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Nightshades' Mating Habits Strike Uneasy Evolutionary Balance

October 22, 2010

Photo of Brazilian Nightshade

Brazilian Nightshade (Solanum seaforthianum), a member of the Solanaceae family

Photo credit: Forest & Kim Starr

Most flowering plants are equipped with both male and female sex organs and many can fertilize themselves and procreate without the aid of a mate. But this may only present a short-term adaptive benefit, according to a study published in today's issue of the journal Science.

A team of biologists, which includes a biology professor at UC San Diego, report that long-term evolutionary survival of a species favors flowers that only use pollen from another plant.

"We've shown that a strong, short-term advantage experienced by individuals that have sex with themselves can be offset by long-term advantages to plant species that strictly avoid self-fertilization," said Boris Igić, an assistant professor of biological sciences at the University of Illinois at Chicago who headed the research team. The result is "an apparently unending competition between these two reproductive strategies," he said, "contributing to disparities in species diversity observed among different groups of plants."

The findings are reported in the October 22 issue of Science by Igić, and lead author Emma Goldberg, a postdoctoral research associate in biological sciences at UIC; Joshua Kohn, a biology professor at UCSD; Russell Lande of Imperial College, London; Kelly Robertson of UIC; and Stephen Smith of the National Evolutionary Synthesis Center in Durham, N.C. Lande is a former biology professor at UCSD and Igić and Goldberg were former graduate students at UCSD.

"One of the goals of evolutionary biology is to identify characteristics that cause some lineages to be evolutionarily successful and others not," said Kohn, who is also chair of the Section of Ecology, Behavior and Evolution at UCSD. "Here we have built a strong case that mating with others is such a characteristic."

Their study focused on Solanaceae, the large and diverse plant family commonly known as nightshades. It includes such important crop plants as potatoes, tomatoes and tobacco. Just under half of the known nightshade species cannot self-fertilize.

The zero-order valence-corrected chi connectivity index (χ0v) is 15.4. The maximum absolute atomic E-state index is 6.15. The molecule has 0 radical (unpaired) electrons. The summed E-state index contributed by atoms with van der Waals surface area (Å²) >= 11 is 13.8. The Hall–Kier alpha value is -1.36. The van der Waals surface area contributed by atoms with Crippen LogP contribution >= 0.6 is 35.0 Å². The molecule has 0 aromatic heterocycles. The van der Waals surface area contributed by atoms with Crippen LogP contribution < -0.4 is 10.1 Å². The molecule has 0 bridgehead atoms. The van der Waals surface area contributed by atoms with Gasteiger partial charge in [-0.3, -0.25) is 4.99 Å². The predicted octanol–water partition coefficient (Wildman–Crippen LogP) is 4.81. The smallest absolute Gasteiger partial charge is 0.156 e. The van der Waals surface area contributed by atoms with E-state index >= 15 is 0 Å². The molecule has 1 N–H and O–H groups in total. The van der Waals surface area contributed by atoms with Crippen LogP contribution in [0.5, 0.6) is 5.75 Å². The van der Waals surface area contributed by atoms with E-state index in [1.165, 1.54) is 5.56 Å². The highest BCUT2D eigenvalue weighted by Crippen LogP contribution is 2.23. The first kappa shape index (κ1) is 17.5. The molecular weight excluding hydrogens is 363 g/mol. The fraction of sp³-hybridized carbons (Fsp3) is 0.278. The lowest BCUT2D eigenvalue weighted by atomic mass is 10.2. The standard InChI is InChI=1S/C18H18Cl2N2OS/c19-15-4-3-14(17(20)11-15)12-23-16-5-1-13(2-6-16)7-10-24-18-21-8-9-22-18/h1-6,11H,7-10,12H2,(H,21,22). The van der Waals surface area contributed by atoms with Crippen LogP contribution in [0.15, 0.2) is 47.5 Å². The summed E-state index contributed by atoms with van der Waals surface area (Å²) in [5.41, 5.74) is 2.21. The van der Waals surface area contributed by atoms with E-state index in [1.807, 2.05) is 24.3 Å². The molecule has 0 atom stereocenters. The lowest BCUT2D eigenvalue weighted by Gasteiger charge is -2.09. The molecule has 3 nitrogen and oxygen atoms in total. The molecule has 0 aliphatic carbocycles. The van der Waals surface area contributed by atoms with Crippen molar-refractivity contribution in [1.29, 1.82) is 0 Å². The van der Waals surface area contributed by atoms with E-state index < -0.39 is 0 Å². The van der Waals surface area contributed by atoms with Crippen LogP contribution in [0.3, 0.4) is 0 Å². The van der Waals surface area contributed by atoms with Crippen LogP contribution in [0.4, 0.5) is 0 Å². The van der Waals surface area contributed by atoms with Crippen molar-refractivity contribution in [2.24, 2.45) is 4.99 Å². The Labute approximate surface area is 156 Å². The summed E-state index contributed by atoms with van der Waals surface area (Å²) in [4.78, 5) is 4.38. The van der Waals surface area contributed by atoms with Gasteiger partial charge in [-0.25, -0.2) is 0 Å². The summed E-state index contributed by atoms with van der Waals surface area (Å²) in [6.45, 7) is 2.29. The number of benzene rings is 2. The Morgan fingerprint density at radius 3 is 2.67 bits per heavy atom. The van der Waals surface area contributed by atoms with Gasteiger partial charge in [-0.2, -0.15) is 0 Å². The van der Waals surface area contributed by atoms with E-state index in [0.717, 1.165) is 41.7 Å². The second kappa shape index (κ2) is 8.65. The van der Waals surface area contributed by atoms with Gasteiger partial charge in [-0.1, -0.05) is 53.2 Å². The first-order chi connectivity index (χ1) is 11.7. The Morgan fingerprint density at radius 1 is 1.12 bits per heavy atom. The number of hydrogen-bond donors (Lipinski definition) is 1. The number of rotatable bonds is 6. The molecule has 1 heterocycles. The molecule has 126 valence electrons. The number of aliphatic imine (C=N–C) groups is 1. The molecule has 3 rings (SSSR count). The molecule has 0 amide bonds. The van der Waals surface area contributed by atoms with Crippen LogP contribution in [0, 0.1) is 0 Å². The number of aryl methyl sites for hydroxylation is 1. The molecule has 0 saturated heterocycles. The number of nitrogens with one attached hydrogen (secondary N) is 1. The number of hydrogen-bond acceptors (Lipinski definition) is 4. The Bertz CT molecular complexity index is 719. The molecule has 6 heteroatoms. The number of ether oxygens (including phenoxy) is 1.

Goldberg and her colleagues measured the long-term effects of self-fertilization, which evolves from cross-fertilization - matings between different individuals - by frequent mutations and is difficult to lose once a plant acquires it. The researchers applied a mathematical model to calculate the rate of accumulation of species, also called the diversification rate.

"We found those species that avoid self-fertilization diversify faster, giving them a long-term advantage," Goldberg said.

"It's a trade-off," Igić added. "The short-term benefits of mating assurance and ability to invade a new environment are pitted against long-term advantages of greater genetic diversity, allowing plants that avoid self-fertilization to have more offspring during unpredictable environmental changes."

Avoiding self-fertilization also allows plants to more easily keep beneficial mutations and provides a degree of protection against some harmful mutations, Igić said. The findings underscore that both individual and species characteristics can strongly shape how a group of plants evolves and diversifies.

"The ability or inability to self-fertilize is subject to forces that act strongly, and in opposite directions," Goldberg said. "The balance between these opposing forces helps explain the diversity of plants within the nightshade family, and potentially many other plant groups."

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